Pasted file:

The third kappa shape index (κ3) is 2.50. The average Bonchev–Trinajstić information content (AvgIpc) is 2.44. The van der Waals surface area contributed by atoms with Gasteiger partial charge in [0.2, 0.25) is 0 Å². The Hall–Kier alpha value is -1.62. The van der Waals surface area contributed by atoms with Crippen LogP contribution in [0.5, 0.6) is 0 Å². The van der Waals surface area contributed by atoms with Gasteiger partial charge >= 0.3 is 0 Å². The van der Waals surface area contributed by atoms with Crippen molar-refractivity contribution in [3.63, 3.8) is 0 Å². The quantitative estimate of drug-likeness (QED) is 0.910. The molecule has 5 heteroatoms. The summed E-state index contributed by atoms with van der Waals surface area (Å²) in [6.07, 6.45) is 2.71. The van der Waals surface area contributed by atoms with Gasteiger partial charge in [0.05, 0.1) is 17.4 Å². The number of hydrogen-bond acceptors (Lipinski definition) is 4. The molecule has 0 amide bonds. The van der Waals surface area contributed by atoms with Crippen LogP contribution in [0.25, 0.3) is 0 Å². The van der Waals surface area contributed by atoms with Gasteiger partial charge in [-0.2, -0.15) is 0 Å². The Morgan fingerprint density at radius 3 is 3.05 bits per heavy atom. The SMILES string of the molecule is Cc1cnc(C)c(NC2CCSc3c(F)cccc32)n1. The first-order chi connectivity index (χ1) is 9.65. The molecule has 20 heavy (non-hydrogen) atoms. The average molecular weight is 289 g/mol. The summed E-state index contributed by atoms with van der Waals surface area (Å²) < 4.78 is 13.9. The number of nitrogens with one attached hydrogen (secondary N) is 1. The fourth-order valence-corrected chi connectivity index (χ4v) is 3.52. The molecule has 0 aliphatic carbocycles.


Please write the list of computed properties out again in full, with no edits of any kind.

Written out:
The third kappa shape index (κ3) is 2.50. The average Bonchev–Trinajstić information content (AvgIpc) is 2.44. The van der Waals surface area contributed by atoms with Gasteiger partial charge in [0.2, 0.25) is 0 Å². The Hall–Kier alpha value is -1.62. The van der Waals surface area contributed by atoms with Crippen LogP contribution in [0.5, 0.6) is 0 Å². The van der Waals surface area contributed by atoms with Gasteiger partial charge >= 0.3 is 0 Å². The van der Waals surface area contributed by atoms with Crippen molar-refractivity contribution in [3.63, 3.8) is 0 Å². The quantitative estimate of drug-likeness (QED) is 0.910. The molecule has 5 heteroatoms. The summed E-state index contributed by atoms with van der Waals surface area (Å²) in [6.07, 6.45) is 2.71. The van der Waals surface area contributed by atoms with Gasteiger partial charge in [0.05, 0.1) is 17.4 Å². The number of hydrogen-bond acceptors (Lipinski definition) is 4. The molecule has 0 amide bonds. The van der Waals surface area contributed by atoms with Crippen LogP contribution in [0.25, 0.3) is 0 Å². The van der Waals surface area contributed by atoms with Gasteiger partial charge in [-0.2, -0.15) is 0 Å². The Morgan fingerprint density at radius 3 is 3.05 bits per heavy atom. The SMILES string of the molecule is Cc1cnc(C)c(NC2CCSc3c(F)cccc32)n1. The first-order chi connectivity index (χ1) is 9.65. The molecule has 20 heavy (non-hydrogen) atoms. The average molecular weight is 289 g/mol. The summed E-state index contributed by atoms with van der Waals surface area (Å²) < 4.78 is 13.9. The number of nitrogens with one attached hydrogen (secondary N) is 1. The fourth-order valence-corrected chi connectivity index (χ4v) is 3.52. The molecule has 0 aliphatic carbocycles.